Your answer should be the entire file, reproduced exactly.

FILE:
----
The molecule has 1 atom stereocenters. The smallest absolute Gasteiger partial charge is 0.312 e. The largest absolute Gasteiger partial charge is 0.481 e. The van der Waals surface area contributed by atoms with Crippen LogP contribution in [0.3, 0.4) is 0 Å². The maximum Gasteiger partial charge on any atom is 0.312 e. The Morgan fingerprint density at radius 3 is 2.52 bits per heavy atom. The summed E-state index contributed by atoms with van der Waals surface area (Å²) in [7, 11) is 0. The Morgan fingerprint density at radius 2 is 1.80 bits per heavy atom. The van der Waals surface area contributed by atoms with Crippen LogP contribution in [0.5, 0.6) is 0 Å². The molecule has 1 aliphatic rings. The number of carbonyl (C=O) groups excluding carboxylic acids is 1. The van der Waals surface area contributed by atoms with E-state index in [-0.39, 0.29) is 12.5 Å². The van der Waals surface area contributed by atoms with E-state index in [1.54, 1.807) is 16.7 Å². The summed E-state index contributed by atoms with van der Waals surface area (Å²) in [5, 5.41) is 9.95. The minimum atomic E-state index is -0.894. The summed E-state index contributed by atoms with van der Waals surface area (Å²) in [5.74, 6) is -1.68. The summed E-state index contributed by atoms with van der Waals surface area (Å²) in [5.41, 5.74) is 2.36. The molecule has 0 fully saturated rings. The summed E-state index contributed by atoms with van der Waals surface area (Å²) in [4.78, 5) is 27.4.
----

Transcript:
The molecule has 1 atom stereocenters. The smallest absolute Gasteiger partial charge is 0.312 e. The largest absolute Gasteiger partial charge is 0.481 e. The van der Waals surface area contributed by atoms with Crippen LogP contribution in [0.3, 0.4) is 0 Å². The maximum Gasteiger partial charge on any atom is 0.312 e. The Morgan fingerprint density at radius 3 is 2.52 bits per heavy atom. The summed E-state index contributed by atoms with van der Waals surface area (Å²) in [7, 11) is 0. The Morgan fingerprint density at radius 2 is 1.80 bits per heavy atom. The van der Waals surface area contributed by atoms with Crippen LogP contribution in [0.5, 0.6) is 0 Å². The molecule has 1 aliphatic rings. The number of carbonyl (C=O) groups excluding carboxylic acids is 1. The van der Waals surface area contributed by atoms with E-state index in [-0.39, 0.29) is 12.5 Å². The van der Waals surface area contributed by atoms with E-state index in [1.54, 1.807) is 16.7 Å². The summed E-state index contributed by atoms with van der Waals surface area (Å²) in [5, 5.41) is 9.95. The minimum atomic E-state index is -0.894. The summed E-state index contributed by atoms with van der Waals surface area (Å²) in [5.74, 6) is -1.68. The summed E-state index contributed by atoms with van der Waals surface area (Å²) in [5.41, 5.74) is 2.36. The molecule has 0 fully saturated rings. The summed E-state index contributed by atoms with van der Waals surface area (Å²) in [4.78, 5) is 27.4.